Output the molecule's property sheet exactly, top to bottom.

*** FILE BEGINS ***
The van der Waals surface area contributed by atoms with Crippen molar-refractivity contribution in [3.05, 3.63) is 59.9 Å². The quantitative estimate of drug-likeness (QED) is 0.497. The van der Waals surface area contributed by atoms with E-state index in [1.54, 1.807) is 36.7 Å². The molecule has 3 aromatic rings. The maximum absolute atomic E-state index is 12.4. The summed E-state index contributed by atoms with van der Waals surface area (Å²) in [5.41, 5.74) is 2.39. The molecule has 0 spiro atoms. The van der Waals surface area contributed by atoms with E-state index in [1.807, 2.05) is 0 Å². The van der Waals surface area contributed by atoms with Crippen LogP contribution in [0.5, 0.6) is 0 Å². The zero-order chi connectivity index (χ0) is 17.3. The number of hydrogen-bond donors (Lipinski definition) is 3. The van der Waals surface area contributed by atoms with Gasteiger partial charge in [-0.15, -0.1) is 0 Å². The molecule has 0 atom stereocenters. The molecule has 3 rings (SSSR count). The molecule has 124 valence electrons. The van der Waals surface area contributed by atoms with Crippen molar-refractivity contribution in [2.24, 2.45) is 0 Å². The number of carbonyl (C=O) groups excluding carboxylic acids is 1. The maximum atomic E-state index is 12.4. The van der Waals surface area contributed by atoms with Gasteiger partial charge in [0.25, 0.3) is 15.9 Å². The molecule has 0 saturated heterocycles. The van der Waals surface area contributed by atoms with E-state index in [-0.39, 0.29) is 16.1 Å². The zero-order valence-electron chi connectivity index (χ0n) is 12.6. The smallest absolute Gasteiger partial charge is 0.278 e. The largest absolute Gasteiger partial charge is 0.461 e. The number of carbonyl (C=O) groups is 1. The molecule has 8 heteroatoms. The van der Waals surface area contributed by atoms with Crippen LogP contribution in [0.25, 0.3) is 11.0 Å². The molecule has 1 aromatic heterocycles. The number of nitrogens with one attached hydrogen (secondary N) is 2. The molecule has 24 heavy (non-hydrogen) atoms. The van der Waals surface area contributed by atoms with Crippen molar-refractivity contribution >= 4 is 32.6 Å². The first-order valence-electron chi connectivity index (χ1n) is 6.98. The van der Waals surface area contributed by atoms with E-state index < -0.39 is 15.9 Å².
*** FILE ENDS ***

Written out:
The van der Waals surface area contributed by atoms with Crippen molar-refractivity contribution in [3.05, 3.63) is 59.9 Å². The quantitative estimate of drug-likeness (QED) is 0.497. The van der Waals surface area contributed by atoms with E-state index in [1.54, 1.807) is 36.7 Å². The molecule has 3 aromatic rings. The maximum absolute atomic E-state index is 12.4. The summed E-state index contributed by atoms with van der Waals surface area (Å²) in [5.41, 5.74) is 2.39. The molecule has 0 spiro atoms. The van der Waals surface area contributed by atoms with E-state index in [1.807, 2.05) is 0 Å². The van der Waals surface area contributed by atoms with Crippen LogP contribution in [0.5, 0.6) is 0 Å². The zero-order chi connectivity index (χ0) is 17.3. The number of hydrogen-bond donors (Lipinski definition) is 3. The van der Waals surface area contributed by atoms with Gasteiger partial charge in [-0.15, -0.1) is 0 Å². The molecule has 0 atom stereocenters. The molecule has 3 rings (SSSR count). The molecule has 124 valence electrons. The van der Waals surface area contributed by atoms with Crippen molar-refractivity contribution in [2.24, 2.45) is 0 Å². The number of carbonyl (C=O) groups excluding carboxylic acids is 1. The maximum atomic E-state index is 12.4. The van der Waals surface area contributed by atoms with Gasteiger partial charge in [0.25, 0.3) is 15.9 Å². The molecule has 0 saturated heterocycles. The van der Waals surface area contributed by atoms with E-state index in [-0.39, 0.29) is 16.1 Å². The zero-order valence-electron chi connectivity index (χ0n) is 12.6. The smallest absolute Gasteiger partial charge is 0.278 e. The largest absolute Gasteiger partial charge is 0.461 e. The number of carbonyl (C=O) groups is 1. The molecule has 8 heteroatoms. The van der Waals surface area contributed by atoms with Crippen LogP contribution in [0.25, 0.3) is 11.0 Å². The molecule has 1 aromatic heterocycles. The number of nitrogens with one attached hydrogen (secondary N) is 2. The molecule has 24 heavy (non-hydrogen) atoms. The van der Waals surface area contributed by atoms with Crippen molar-refractivity contribution >= 4 is 32.6 Å². The first-order valence-electron chi connectivity index (χ1n) is 6.98. The van der Waals surface area contributed by atoms with E-state index < -0.39 is 15.9 Å².